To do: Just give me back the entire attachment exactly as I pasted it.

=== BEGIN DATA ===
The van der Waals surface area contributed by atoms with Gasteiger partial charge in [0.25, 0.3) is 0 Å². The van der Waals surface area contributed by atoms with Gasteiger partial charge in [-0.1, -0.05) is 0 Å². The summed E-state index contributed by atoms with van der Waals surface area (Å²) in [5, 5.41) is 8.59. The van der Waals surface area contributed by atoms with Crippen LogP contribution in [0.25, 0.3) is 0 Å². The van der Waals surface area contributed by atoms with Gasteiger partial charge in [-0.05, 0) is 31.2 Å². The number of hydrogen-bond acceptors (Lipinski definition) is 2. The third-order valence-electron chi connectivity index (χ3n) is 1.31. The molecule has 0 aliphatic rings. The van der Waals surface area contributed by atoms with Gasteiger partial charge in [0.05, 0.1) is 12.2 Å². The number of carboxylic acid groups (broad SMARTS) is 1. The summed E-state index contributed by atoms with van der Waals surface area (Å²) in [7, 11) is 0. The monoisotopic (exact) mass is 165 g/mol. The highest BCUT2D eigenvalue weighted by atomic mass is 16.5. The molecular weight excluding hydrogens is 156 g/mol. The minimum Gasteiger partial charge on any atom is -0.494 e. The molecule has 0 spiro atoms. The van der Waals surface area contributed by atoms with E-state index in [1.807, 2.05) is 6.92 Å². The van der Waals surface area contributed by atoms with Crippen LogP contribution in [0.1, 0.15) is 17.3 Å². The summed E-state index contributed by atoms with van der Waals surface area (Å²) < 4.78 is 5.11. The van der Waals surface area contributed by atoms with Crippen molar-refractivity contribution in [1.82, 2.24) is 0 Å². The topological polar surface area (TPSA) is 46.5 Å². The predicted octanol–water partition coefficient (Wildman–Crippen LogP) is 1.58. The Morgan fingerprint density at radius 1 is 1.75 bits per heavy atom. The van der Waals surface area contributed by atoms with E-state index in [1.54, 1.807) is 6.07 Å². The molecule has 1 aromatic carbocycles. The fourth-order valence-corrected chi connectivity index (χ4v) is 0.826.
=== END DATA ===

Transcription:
The van der Waals surface area contributed by atoms with Gasteiger partial charge in [0.25, 0.3) is 0 Å². The van der Waals surface area contributed by atoms with Gasteiger partial charge in [-0.1, -0.05) is 0 Å². The summed E-state index contributed by atoms with van der Waals surface area (Å²) in [5, 5.41) is 8.59. The van der Waals surface area contributed by atoms with Crippen LogP contribution in [0.25, 0.3) is 0 Å². The van der Waals surface area contributed by atoms with Gasteiger partial charge in [-0.05, 0) is 31.2 Å². The number of hydrogen-bond acceptors (Lipinski definition) is 2. The third-order valence-electron chi connectivity index (χ3n) is 1.31. The molecule has 0 aliphatic rings. The van der Waals surface area contributed by atoms with Gasteiger partial charge in [0.05, 0.1) is 12.2 Å². The number of carboxylic acid groups (broad SMARTS) is 1. The summed E-state index contributed by atoms with van der Waals surface area (Å²) in [7, 11) is 0. The monoisotopic (exact) mass is 165 g/mol. The highest BCUT2D eigenvalue weighted by atomic mass is 16.5. The molecular weight excluding hydrogens is 156 g/mol. The minimum Gasteiger partial charge on any atom is -0.494 e. The molecule has 0 spiro atoms. The van der Waals surface area contributed by atoms with E-state index in [1.807, 2.05) is 6.92 Å². The van der Waals surface area contributed by atoms with Crippen LogP contribution in [0.1, 0.15) is 17.3 Å². The summed E-state index contributed by atoms with van der Waals surface area (Å²) < 4.78 is 5.11. The van der Waals surface area contributed by atoms with Crippen molar-refractivity contribution in [1.82, 2.24) is 0 Å². The topological polar surface area (TPSA) is 46.5 Å². The predicted octanol–water partition coefficient (Wildman–Crippen LogP) is 1.58. The Morgan fingerprint density at radius 1 is 1.75 bits per heavy atom. The van der Waals surface area contributed by atoms with E-state index in [1.54, 1.807) is 6.07 Å². The molecule has 1 aromatic carbocycles. The fourth-order valence-corrected chi connectivity index (χ4v) is 0.826.